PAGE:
Ligue 1 has become the second major European league to be cancelled due to coronavirus after French prime minister Edouard Philippe announced no sporting events, even those behind closed doors, could take place before September.
Officials had been hoping teams could resume training within a fortnight after plans emerged earlier this month for the league to resume on June 17 and conclude on July 25.
But the French top flight and Ligue 2 will now follow the Dutch Eredivisie in ending their seasons due to the pandemic.
Philipe said: “The 2019-2020 season of professional sports, including football, will not be able to resume.
“It will be possible, on sunny days, to practice an individual sporting activity outdoors, obviously respecting the rules of social distancing.
“It will not be possible, neither to practice sport in covered places, nor team or contact sports.”
The decision could provide an obstacle for UEFA, who had been looking into completing the Champions League and Europa League campaigns in August.
Paris St Germain and Lyon are still in the Champions League, with the former through to the quarter-finals and the latter holding a 1-0 first-leg lead against Juventus in the round of 16.
Domestically, most teams in Ligue 1 have 10 games left to play this season, while PSG and Strasbourg have 11.
According to reports, the Ligue de Football Professionnel (LFP) will meet next month to make final decisions over how to finalise the standings.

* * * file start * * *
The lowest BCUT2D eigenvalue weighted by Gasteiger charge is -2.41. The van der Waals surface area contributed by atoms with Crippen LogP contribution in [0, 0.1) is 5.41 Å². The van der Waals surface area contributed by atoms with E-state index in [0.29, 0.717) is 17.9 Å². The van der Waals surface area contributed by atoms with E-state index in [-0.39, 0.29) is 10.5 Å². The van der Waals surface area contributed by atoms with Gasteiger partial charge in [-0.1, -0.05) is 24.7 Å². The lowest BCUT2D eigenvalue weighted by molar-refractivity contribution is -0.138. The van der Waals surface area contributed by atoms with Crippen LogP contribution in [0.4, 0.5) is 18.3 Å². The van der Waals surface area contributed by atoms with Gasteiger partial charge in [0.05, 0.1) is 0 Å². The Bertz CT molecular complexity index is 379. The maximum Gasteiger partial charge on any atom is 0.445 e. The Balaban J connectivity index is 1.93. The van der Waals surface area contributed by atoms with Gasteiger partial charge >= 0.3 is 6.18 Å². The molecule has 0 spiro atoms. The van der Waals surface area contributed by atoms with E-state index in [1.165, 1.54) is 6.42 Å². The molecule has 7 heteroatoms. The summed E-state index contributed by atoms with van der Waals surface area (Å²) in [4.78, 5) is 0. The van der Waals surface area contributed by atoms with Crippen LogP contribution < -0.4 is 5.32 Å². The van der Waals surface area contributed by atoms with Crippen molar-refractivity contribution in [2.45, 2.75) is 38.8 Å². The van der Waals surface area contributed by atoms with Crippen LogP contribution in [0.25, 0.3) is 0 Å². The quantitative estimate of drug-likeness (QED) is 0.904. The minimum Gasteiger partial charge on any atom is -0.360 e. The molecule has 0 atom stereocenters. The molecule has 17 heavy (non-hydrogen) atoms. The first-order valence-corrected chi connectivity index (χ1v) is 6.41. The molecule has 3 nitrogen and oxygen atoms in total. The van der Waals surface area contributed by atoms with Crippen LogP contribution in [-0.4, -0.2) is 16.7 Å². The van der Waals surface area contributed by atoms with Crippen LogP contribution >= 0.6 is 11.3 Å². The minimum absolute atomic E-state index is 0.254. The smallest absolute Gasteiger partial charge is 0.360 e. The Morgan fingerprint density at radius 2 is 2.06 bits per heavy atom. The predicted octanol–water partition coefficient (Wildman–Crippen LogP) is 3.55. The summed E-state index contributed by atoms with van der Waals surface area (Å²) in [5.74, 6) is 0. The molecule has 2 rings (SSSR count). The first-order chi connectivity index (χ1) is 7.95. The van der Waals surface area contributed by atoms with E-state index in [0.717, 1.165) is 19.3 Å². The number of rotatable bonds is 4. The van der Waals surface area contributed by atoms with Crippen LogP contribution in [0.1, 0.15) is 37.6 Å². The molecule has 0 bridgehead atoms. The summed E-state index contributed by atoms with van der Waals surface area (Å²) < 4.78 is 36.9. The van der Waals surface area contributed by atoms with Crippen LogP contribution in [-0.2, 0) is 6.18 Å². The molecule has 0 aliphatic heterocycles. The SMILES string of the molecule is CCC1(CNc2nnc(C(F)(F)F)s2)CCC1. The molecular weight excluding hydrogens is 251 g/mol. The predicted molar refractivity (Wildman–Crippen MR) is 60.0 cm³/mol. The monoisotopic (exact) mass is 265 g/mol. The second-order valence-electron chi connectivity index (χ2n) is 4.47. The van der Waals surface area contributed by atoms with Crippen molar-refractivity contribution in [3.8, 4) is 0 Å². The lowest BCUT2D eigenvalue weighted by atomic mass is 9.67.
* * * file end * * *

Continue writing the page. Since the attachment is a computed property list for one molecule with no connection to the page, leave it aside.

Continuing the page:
PSG lead the standings by 11 points from Marseille, with one point separating Rennes in third, which comes with a Champions League qualifying berth, from Lille in fourth place and a Europa League spot.
Amiens and Toulouse are in the bottom two, while Nimes sit 18th, a position which would ordinarily put them in a relegation play-off against a club from Ligue 2.
The picture at the top of Ligue 2 is much tighter, with only four points separating Lorient in first place from Clermont in fifth, with Lens, Ajaccio and Troyes also in the mix for either automatic promotion or a play-off place.
The Dutch Football Association made the decision last week not to enforce promotion and relegation to their leagues or declare champions and opted to award European qualification based on the Eredivisie table as it stood.